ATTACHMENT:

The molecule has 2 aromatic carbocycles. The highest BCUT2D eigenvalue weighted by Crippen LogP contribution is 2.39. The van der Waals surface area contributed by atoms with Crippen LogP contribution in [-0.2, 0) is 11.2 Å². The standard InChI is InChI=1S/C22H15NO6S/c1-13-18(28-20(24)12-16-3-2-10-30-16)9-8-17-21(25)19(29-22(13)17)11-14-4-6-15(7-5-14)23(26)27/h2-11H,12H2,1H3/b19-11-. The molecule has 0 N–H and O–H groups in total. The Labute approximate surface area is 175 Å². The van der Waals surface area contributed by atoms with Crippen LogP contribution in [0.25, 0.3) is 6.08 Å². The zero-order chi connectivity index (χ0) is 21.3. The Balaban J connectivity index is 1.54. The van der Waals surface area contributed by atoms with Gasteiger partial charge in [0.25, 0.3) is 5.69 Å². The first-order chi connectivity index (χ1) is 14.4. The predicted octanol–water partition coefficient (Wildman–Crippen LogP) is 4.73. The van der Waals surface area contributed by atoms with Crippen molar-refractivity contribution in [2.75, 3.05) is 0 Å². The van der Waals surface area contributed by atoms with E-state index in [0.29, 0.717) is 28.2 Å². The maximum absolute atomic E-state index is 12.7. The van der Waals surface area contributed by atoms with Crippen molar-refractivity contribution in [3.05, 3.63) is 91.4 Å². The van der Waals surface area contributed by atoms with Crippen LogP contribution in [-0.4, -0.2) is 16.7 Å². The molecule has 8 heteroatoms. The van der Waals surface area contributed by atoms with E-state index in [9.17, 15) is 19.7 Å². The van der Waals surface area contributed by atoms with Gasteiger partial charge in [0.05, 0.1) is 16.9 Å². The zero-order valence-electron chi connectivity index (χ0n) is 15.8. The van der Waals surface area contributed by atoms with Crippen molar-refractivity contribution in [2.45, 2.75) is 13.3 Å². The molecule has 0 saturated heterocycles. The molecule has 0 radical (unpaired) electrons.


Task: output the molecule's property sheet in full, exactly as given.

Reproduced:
The molecule has 2 aromatic carbocycles. The highest BCUT2D eigenvalue weighted by Crippen LogP contribution is 2.39. The van der Waals surface area contributed by atoms with Crippen LogP contribution in [-0.2, 0) is 11.2 Å². The standard InChI is InChI=1S/C22H15NO6S/c1-13-18(28-20(24)12-16-3-2-10-30-16)9-8-17-21(25)19(29-22(13)17)11-14-4-6-15(7-5-14)23(26)27/h2-11H,12H2,1H3/b19-11-. The molecule has 0 N–H and O–H groups in total. The Labute approximate surface area is 175 Å². The van der Waals surface area contributed by atoms with Crippen LogP contribution in [0.25, 0.3) is 6.08 Å². The zero-order chi connectivity index (χ0) is 21.3. The Balaban J connectivity index is 1.54. The van der Waals surface area contributed by atoms with Gasteiger partial charge in [0.25, 0.3) is 5.69 Å². The first-order chi connectivity index (χ1) is 14.4. The predicted octanol–water partition coefficient (Wildman–Crippen LogP) is 4.73. The van der Waals surface area contributed by atoms with Crippen molar-refractivity contribution in [2.75, 3.05) is 0 Å². The van der Waals surface area contributed by atoms with E-state index in [0.29, 0.717) is 28.2 Å². The maximum absolute atomic E-state index is 12.7. The van der Waals surface area contributed by atoms with Crippen molar-refractivity contribution in [3.05, 3.63) is 91.4 Å². The van der Waals surface area contributed by atoms with Crippen LogP contribution in [-0.4, -0.2) is 16.7 Å². The molecule has 8 heteroatoms. The van der Waals surface area contributed by atoms with E-state index in [9.17, 15) is 19.7 Å². The van der Waals surface area contributed by atoms with Gasteiger partial charge in [0.05, 0.1) is 16.9 Å². The zero-order valence-electron chi connectivity index (χ0n) is 15.8. The van der Waals surface area contributed by atoms with Crippen molar-refractivity contribution in [2.45, 2.75) is 13.3 Å². The molecule has 0 saturated heterocycles. The molecule has 0 radical (unpaired) electrons.